The Detroit Pistons are close to ending their search for a new boss on the bench.
The Pistons and John Kuester were nearing an agreement Tuesday night to make him their coach, a person familiar with the negotiations told The Associated Press.
The person, who spoke on the condition of anonymity because the deal was not done, said the contract could be completed as soon as Wednesday.
Kuester spent the past two seasons as a Cleveland Cavaliers assistant and was on Larry Brown's championship-winning staff in 2004 with the Pistons.
He was also an NBA assistant in Orlando, Philadelphia _ under Brown _ New Jersey and Boston. The North Carolina graduate was a head coach at George Washington from 1985-90.
"Nice man, don't know much about him as a coach," TNT analyst Doug Collins wrote in a text message to the AP. "Really quality guy/gentleman."
The Pistons spoke with Avery Johnson about replacing Michael Curry, but talks with the former Dallas Mavericks coach ended Tuesday.
Detroit also was considering bringing back Collins, a former Pistons coach, but he withdrew his name from consideration last week shortly after Curry was fired. Boston Celtics assistant Tom Thibodeau was also a candidate.
The Pistons are clearly in a rebuilding mode, revamping their team from a veteran-laden one to a franchise counting on players in their mid-20s.
Detroit is expected to sign free agents Ben Gordon and Charlie Villanueva to five-year contracts Wednesday, essentially plugging them in for Chauncey Billups and Rasheed Wallace.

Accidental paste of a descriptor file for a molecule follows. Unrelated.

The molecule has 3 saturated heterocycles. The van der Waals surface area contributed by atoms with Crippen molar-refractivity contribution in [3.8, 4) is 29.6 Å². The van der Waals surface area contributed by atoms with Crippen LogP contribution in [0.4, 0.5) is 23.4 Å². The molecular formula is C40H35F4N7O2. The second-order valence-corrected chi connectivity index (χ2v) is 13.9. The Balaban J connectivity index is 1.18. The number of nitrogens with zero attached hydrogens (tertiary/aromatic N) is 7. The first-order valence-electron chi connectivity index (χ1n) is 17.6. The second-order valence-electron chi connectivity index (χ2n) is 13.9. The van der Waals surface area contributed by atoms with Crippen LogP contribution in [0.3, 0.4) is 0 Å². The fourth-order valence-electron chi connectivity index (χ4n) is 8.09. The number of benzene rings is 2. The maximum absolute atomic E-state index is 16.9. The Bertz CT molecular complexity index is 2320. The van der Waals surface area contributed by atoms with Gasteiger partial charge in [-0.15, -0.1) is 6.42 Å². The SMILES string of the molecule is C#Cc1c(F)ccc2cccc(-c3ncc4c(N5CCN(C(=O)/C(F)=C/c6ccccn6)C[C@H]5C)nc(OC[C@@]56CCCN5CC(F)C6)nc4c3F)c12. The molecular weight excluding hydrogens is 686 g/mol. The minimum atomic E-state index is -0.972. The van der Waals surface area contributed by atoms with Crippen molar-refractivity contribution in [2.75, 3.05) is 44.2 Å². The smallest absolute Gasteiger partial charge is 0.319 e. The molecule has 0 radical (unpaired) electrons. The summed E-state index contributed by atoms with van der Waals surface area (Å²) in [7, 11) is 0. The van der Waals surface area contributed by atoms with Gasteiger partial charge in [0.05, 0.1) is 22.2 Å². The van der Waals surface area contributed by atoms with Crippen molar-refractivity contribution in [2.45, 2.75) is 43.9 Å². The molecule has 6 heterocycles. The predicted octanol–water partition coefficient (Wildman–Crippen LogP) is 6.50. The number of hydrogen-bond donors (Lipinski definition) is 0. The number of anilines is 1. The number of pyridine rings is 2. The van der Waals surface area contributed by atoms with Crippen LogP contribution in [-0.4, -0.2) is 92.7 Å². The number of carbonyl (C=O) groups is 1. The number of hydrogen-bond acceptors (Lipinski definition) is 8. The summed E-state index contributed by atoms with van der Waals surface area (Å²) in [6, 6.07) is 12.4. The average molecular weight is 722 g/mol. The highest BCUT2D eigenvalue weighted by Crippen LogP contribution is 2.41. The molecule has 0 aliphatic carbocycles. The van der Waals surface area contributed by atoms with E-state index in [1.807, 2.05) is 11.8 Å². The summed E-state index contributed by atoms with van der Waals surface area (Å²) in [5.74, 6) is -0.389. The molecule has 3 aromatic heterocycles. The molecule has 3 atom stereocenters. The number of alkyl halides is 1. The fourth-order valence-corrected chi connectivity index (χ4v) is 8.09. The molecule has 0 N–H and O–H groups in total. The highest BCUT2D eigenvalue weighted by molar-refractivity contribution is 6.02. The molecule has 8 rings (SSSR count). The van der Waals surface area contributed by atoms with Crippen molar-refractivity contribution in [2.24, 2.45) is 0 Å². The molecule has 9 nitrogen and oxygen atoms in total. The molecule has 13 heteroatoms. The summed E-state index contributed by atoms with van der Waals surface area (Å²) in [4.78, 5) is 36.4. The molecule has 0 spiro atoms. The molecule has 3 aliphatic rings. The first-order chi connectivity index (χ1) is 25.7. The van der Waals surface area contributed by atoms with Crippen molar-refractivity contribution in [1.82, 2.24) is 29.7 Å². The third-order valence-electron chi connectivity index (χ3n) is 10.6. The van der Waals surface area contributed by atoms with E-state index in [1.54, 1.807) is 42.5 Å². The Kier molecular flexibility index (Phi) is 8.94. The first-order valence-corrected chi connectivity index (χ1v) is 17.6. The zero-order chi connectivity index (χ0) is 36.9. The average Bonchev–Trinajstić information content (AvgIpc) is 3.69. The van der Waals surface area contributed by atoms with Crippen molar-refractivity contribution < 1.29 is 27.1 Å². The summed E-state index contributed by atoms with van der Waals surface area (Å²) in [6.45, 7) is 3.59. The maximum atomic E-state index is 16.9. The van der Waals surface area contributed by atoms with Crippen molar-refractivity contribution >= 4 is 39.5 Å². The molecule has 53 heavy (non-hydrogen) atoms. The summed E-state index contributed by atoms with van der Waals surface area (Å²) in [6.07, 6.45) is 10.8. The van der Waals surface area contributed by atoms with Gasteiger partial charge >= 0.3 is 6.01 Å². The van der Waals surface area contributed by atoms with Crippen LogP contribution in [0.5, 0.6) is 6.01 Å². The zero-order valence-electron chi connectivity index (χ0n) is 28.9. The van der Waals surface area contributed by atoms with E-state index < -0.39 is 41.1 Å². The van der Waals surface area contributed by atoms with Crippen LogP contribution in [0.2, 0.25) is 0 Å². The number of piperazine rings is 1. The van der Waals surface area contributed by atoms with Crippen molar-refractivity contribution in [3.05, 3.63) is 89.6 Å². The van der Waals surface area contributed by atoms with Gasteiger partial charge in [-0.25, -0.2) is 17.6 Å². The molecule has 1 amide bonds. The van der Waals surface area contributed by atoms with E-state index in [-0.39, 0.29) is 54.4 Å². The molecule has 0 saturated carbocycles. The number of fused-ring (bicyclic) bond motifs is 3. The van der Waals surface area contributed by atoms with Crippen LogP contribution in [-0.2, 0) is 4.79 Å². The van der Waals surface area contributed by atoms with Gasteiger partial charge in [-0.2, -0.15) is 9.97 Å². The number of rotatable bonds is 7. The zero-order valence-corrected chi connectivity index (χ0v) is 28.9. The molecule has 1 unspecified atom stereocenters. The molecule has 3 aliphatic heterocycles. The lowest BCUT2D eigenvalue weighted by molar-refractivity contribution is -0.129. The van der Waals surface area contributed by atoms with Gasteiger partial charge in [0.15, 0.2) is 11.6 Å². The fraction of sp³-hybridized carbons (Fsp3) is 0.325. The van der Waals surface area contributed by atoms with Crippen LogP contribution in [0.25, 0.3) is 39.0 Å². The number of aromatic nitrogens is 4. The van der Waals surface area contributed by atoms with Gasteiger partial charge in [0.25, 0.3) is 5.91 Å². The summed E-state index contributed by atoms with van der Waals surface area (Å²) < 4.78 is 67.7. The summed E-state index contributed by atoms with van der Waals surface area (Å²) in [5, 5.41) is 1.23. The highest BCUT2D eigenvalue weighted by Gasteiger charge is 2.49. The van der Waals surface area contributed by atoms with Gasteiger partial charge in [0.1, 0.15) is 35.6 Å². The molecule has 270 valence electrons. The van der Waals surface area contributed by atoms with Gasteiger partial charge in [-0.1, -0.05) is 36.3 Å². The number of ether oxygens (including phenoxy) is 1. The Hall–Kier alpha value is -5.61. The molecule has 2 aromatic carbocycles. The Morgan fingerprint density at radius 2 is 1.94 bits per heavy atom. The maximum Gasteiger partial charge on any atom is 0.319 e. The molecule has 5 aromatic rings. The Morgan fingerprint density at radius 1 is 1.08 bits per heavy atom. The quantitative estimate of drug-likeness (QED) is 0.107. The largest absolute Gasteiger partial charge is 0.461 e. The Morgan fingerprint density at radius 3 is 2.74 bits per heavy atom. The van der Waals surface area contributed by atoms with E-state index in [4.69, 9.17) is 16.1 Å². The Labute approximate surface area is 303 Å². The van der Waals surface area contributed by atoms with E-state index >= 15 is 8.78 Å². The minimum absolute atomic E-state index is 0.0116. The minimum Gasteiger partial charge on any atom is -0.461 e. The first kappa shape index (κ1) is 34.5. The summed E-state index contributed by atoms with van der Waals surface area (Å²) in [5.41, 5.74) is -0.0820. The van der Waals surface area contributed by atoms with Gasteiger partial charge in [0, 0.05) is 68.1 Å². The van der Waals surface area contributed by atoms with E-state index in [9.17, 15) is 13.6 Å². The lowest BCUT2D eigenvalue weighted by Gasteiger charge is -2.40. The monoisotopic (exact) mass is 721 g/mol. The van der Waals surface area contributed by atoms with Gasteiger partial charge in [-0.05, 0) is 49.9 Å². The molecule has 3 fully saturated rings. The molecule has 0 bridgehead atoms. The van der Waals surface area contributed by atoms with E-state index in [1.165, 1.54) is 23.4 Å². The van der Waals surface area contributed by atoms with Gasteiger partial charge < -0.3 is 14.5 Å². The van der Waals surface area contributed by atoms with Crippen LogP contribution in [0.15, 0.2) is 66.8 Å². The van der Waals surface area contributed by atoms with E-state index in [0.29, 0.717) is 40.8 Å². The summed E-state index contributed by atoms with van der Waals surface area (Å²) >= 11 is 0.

Gordon is 26 and Villanueva turns 25 next month, potentially entering the prime of their careers, after Billups and Wallace were at their best when Detroit won the NBA title five years ago.
Detroit's fifth coach in nine seasons _ following Curry, Flip Saunders, Larry Brown and Rick Carlisle _ will have an interesting choice to make if the roster remains intact.
While the 6-foot-11 Villanueva can easily slip into the depleted frontcourt, the 6-3, 200-pound Gordon does not seem to have a spot because he's a natural shooting guard as is Richard Hamilton.
Gordon was voted the NBA's top reserve in 2005 and if he accepts that role again, the Pistons would have an intriguing three-guard rotation with him, Hamilton and 23-year-old Rodney Stuckey.
Gordon or Hamilton may have a problem with coming off the bench, though, and Detroit's next coach could have to deal with poor chemistry just as Curry did.
Before the Pistons endured misery last season, they won the 2004 NBA title under Brown and came within a win of repeating with him in the middle of a six-year streak of advancing to at least the Eastern Conference finals.
That impressive run began when Carlisle, who is now Dallas' coach, was put in charge of an NBA team for the first time and it looks as if president of basketball operations Joe Dumars' rebuilding plan includes going with another inexperienced head coach.
The 54-year-old Kuester played for the Dean Smith-led Tar Heels. He was drafted in the third round of the 1977 NBA draft by the Kansas City Kings and played for them, Denver and Indiana during his three-season career in the league.